Old South’s Sunday School experienced an extraordinary surge of growth in the 1950s. By the mid-1950s, the number of children enrolled exceeded 200. How to respond? Build a building, of course!
And, the Parish House was built and opened in 1957 on the lot across the street from the church building. That’s still where the Sunday School meets, though the numbers enrolled in the Sunday School now are tiny compared to that number from 1957 (on an average Sunday, we have between 4 and 6 children and youth). The church offices, including mine, are also located in the Parish House, as is the primary kitchen, and a fellowship hall that we use for committee meetings and church gatherings.
When the church celebrated the 50th anniversary of the Parish House in 2007, we sifted through a lot of the materials that were saved from the process, the building, and the opening of the new Parish House in 1957. One of the things in all of those materials that were put on display that struck me was the vote to authorize the building of the Parish House. The Sunday School was enormous and the pastor back then a huge proponent of the building project, yet the actual vote to make it all happen was remarkably close.
I’ve often found myself wondering: What did the opponents to the building see? Did they object to the expense? Were they concerned about the sustainability of the numbers in the Sunday School? Did they, in some way, recognize that the sudden burst of growth needed more time to show itself as permanent or temporary?
Unfortunately, we don’t have the notes from the meetings back then, but I find myself wishing that those in opposition had been able to gather just a little more support. Like other churches that built up or added on in the 1950s, we are hampered by a physical plant that is now too big for us.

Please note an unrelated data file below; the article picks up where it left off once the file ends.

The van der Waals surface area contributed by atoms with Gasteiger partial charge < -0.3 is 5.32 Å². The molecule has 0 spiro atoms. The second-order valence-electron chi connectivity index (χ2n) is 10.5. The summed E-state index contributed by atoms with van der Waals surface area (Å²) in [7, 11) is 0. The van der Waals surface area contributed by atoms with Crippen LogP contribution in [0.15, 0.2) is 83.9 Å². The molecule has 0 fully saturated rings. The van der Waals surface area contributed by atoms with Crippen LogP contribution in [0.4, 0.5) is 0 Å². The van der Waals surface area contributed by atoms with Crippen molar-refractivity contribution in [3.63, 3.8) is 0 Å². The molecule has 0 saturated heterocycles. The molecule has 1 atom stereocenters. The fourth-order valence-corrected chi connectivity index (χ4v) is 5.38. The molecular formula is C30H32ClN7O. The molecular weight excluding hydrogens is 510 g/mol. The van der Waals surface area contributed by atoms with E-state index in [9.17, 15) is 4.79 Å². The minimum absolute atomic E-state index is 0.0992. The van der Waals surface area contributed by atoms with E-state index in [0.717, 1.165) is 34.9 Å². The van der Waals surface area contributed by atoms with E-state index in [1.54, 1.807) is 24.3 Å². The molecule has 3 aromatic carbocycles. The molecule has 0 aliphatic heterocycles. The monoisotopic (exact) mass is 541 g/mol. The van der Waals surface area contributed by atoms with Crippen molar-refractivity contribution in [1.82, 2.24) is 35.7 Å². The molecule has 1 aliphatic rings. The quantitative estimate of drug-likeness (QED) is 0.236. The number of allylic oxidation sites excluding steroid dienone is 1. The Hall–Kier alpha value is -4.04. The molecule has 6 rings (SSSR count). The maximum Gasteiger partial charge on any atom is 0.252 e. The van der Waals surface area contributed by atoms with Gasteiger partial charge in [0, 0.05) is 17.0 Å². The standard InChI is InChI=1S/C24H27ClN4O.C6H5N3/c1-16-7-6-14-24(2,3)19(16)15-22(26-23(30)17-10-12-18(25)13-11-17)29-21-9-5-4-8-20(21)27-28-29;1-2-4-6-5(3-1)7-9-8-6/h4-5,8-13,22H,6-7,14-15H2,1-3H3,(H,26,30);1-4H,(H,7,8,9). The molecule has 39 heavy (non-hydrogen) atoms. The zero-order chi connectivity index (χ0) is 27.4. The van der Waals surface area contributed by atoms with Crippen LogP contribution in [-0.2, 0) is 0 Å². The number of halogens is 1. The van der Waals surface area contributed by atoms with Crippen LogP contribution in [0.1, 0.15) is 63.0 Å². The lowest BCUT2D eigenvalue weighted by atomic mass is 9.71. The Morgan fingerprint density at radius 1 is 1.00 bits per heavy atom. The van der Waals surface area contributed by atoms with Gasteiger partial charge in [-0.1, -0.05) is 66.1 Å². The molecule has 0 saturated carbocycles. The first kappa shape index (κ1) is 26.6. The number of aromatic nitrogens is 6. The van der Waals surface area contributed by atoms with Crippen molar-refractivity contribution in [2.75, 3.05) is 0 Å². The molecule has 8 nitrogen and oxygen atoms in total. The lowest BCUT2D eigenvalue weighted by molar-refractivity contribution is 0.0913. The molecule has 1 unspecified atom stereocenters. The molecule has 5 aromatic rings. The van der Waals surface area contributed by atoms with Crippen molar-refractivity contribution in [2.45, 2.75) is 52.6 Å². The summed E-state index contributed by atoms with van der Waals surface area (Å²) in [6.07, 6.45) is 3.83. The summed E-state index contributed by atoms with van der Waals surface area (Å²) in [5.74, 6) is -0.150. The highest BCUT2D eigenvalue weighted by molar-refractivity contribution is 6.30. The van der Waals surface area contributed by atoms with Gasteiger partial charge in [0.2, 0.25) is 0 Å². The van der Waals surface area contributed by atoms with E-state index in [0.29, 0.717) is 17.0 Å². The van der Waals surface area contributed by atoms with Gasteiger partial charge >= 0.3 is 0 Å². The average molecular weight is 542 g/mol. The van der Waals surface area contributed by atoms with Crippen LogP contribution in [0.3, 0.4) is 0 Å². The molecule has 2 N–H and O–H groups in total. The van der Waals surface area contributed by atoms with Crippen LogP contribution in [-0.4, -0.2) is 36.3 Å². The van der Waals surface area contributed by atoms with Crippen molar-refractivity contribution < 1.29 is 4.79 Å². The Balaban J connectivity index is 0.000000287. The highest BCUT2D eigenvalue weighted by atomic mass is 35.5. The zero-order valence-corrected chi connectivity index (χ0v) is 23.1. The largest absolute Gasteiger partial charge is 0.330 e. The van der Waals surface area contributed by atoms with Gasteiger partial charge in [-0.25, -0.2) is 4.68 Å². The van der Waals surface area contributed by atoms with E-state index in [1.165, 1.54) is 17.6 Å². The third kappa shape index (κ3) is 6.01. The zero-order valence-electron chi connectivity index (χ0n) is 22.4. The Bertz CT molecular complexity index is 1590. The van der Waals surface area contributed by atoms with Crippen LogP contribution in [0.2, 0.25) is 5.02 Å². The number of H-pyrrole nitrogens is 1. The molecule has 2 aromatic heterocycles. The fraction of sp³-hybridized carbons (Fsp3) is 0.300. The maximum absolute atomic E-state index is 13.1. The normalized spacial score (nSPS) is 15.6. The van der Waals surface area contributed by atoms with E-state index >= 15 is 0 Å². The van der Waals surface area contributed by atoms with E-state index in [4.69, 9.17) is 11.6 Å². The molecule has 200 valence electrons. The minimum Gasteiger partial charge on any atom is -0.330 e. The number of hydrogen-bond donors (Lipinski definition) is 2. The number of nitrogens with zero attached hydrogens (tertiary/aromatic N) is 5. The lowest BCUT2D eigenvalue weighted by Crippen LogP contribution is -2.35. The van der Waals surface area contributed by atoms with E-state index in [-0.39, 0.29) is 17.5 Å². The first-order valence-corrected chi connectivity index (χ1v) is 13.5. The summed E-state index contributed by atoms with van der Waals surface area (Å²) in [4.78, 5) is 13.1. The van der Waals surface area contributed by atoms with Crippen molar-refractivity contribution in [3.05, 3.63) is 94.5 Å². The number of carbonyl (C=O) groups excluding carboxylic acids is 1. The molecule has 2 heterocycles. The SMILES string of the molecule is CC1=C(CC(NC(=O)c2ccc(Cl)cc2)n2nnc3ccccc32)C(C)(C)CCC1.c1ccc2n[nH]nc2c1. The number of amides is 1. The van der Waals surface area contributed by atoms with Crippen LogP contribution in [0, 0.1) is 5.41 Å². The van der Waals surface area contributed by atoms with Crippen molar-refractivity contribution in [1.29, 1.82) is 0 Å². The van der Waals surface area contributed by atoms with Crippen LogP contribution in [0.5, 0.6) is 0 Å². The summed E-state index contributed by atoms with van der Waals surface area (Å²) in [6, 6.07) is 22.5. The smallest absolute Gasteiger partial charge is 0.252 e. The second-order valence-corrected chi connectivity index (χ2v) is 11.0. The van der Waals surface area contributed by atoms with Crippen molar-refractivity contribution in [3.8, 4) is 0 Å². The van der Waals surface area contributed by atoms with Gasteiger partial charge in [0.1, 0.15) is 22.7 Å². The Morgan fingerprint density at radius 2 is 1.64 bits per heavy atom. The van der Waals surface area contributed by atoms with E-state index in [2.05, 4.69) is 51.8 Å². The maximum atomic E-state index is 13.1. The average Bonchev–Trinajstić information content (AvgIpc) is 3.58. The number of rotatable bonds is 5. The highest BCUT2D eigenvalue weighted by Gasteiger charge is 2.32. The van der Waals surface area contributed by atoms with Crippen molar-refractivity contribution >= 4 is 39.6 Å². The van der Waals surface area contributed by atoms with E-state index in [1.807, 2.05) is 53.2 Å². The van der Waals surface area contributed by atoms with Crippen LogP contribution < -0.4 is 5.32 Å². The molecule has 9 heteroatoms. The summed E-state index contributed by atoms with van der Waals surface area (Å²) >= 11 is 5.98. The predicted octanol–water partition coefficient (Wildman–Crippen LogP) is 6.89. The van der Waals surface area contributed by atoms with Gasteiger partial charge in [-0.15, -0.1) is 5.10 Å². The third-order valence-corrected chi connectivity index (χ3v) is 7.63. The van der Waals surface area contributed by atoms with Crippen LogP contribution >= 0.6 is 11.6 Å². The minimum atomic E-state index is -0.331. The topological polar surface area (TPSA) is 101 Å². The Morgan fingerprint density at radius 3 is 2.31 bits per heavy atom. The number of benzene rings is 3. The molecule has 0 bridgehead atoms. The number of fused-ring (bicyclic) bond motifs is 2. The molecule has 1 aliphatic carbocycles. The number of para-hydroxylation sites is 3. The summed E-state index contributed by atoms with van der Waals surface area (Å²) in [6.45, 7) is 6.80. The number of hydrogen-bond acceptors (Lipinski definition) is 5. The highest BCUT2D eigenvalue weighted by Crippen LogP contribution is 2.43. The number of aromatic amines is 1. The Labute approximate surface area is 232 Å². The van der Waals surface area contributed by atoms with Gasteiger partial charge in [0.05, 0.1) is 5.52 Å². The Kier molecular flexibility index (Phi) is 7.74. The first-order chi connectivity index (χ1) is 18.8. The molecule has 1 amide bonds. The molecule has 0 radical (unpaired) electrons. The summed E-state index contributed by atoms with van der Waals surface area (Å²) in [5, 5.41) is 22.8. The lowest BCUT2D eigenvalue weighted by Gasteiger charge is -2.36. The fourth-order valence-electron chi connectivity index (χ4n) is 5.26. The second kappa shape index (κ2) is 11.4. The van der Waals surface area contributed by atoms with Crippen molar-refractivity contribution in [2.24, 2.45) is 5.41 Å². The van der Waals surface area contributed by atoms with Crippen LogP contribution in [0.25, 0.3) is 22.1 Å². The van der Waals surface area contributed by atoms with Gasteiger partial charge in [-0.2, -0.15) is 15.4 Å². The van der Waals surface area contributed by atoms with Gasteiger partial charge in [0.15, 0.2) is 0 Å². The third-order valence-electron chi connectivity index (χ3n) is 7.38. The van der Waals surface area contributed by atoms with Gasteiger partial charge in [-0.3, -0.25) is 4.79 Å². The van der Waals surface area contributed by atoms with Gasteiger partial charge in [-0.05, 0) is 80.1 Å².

This is especially poignant, and unsettling, when we realize that the great surge of growth of the 1950s really didn’t last long. Even in the very next decade, the evidence of decline was already apparent.
In our now too large spaces, we have a hard time recognizing that the amazing growth of the 1950s really had less to do with us, than it had to do with was happening around us in the culture of the United States. When everyone “went to church,” we didn’t find a way of sustaining that sentiment. My more cynical side wonders if we were spending too much time congratulating ourselves.
The big question that remains is: were we doing God’s work or the world’s work? Is it possible for those of us who remain to wrestle with the concept that maybe what happened in the fifties was actually not a very good thing because it drew us away from the work of Christ?
These are questions that must be considered, prayed over, thought through. They are critical to how we understand who we are and to whom we belong. Is our mission simply to fill our parking lot or is it to do the work of Christ, even if that means moving out of the buildings we can no longer afford?
Who are we and what is our purpose? This is the essential question, to be asked as if it’s never been asked before, and to see where it leads, how it lead us closer to the One we say we wish to follow.